in Germany even though the value is produced here; only a trade tax of around 5% is levied on such in- terest – one ofthe reasons why big business is so determined to get rid of trade tax as the last remnant of domestic tax sovereignty. This is where unfair tax competition within theEU also comes into the pic- ture: by granting preferential tax regimes to foreign holdings and credit insti tutes a growing number of member states induces them to set up tax residence outside the country in which the value production takes place. This leads to the “erosion ofthe base” which for some years now has been deplored by the European Commission: mutual impoverishment makes each state poorer in the end. Moreover, the transaction costs of such strategies make them inaccessible to small and most medium-sized busi- nesses, another form of unfair competition between regional enterprises and international trusts.
It should be emphasized that the suspension of 20 judges ofthe Extraordinary Control and Public Affairs Chamber is a very urgent issue, because otherwise, together with the other judges ofthe Supreme Court elected by the neo KRS (of which 10 sit in the Disciplinary Chamber, and 7 in the Civil Chamber) they will be able to appoint one of 5 candidates forthe position of First President ofthe Supreme Court, as the successor of Professor Gersdorf. In this case, President Duda will certainly indicate the very candidate who will guarantee strict political subordination to the ruling camp. As the example ofthe Polish Constitutional Tribunal indicates, filling most judicial positions and the position of First President will be sufficient to subject the highest Polish judicial body to strict political control. This situation will be tantamount to the fall ofthe Supreme Court as the last symbol of judicial independence in Poland, and in addition, the bodies ofthe European Union will be deprived ofa partner who ensures proper and uniform interpretation of European Union law in Poland (the best example of which is the resolution ofthe combined chambers ofthe Supreme Court of 23 January 2020).
Since 1996, theEU has attempted to liberalize the European electricity market. However, Member States have been sluggish in implementing theEU Directive. Consequently, electricity markets are still dominated by few large electricity utilities (Joskow, 2008). The impact of market power on technological change has been strongly debated. On the one hand, it is argued that investment in R&D may be larger under market power than in the case ofa competitive market, e.g. because firms can realize economies of scale and have more financial resources available (Aghion and Howitt, 1992; Grossman and Helpman, 1991; Schumpeter, 1942). On the other hand, it has been pointed out that firms which do not face competition may not be forced to be efficient and to innovate (Arrow, 1962b; Nickell, 1996; Porter, 1990). Moreover, there are some fundamental problems of markets with limited competition. Firstly, dominant firms tend to invest mainly in incremental improvements of technologies that are currently in use rather than in fundamental technological change (Grubb, 1997, p. 162). This often results in process rather than product innovation (Unruh, 2000, p. 821). Secondly, firms having market power may impede the entry of new competitors, e.g. by price manipulations or – in a vertically integrated industry – by denying grid access (Neuhoff, 2005, p. 95). This may impair the installation of renewable energy plants as they are often operated by market entrants. Thirdly, market entry barriers imply that there are fewer operating firms investing in innovation, i.e. a reduced probability ofa technological break-through (Geroski, 1990). Finally, a dominant market position may change the behaviour of firm managers providing for some “managerial slack” (Aghion et al., 1999; Geroski, 1990). Instead, firms may invest significant resources in rent-seeking to protect its existing market position and generation structure. So overall, there are arguments why an insufficient liberalization oftheEU electricity market, which impedes ample competition, may also compromise efficient technology choice.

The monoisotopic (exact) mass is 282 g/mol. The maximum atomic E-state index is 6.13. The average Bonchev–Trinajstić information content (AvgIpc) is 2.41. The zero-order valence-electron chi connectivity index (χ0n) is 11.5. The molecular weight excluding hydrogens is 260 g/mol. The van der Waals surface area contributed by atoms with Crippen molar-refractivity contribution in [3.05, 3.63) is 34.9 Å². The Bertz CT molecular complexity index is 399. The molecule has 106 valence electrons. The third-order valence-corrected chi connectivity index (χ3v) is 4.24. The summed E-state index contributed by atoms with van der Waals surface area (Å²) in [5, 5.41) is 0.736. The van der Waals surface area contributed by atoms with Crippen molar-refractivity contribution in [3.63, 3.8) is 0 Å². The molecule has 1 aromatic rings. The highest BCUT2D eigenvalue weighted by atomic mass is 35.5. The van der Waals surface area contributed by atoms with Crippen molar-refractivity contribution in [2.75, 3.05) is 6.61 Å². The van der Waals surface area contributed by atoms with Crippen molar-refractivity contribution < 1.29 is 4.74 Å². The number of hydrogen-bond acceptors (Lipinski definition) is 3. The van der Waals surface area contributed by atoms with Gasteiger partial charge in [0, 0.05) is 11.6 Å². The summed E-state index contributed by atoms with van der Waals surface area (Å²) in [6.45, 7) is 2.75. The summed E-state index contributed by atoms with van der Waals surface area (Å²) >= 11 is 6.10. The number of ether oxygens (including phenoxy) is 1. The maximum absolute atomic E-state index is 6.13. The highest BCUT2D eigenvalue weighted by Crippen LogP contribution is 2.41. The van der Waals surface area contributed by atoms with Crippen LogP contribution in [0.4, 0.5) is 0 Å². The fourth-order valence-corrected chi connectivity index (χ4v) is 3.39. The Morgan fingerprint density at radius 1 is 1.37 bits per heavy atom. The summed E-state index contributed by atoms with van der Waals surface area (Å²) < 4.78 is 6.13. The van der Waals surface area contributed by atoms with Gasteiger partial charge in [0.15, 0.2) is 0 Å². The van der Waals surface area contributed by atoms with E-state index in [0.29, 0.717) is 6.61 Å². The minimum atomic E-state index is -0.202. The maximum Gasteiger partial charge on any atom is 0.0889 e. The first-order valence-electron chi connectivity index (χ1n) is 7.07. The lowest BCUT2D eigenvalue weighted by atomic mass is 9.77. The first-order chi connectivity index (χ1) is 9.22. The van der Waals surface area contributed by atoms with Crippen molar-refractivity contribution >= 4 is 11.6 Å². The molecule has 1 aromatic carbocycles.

Looking at the nationality of CSOs participating in DG Employment and Social Affairs consultations, three main findings can be reported. Firstly, CSOs from the old and large EU member countries (France, Germany, Italy, UK) are the most present; this holds true for market-actors associations as well as non-market actors associations. Secondly, the national origin of non- market actors associations is much wider than the geographical distribution of market-actors associations; especially business associations from small and/or new EU member countries participate rarely in DG Employment consultations, probably entrusting Eurogroups with the representation of their interests (none or one business associations: Netherlands, Luxembourg, Portugal, Cyprus, Czech Republic, Estonia, Finland, Latvia, Malta, Romania, Slovakia, and Slovenia; yet all these countries are presented in DG Employment consultations by more than one CSO ofthe non-market sector). Thirdly, we find the following rule: The longer a country is an EU member, the higher its number of non-market actors associations participating in DG Employment consultations. Obviously, not only (financial) resources are crucial forEU level activities of NGOs; familiarity with theEU itself seems to be another decisive factor for participation in EU policy making. Thus, more efforts to break down the barriers between theCommission (especially its complex institutional setting) and CSOs from new(er) member states are needed.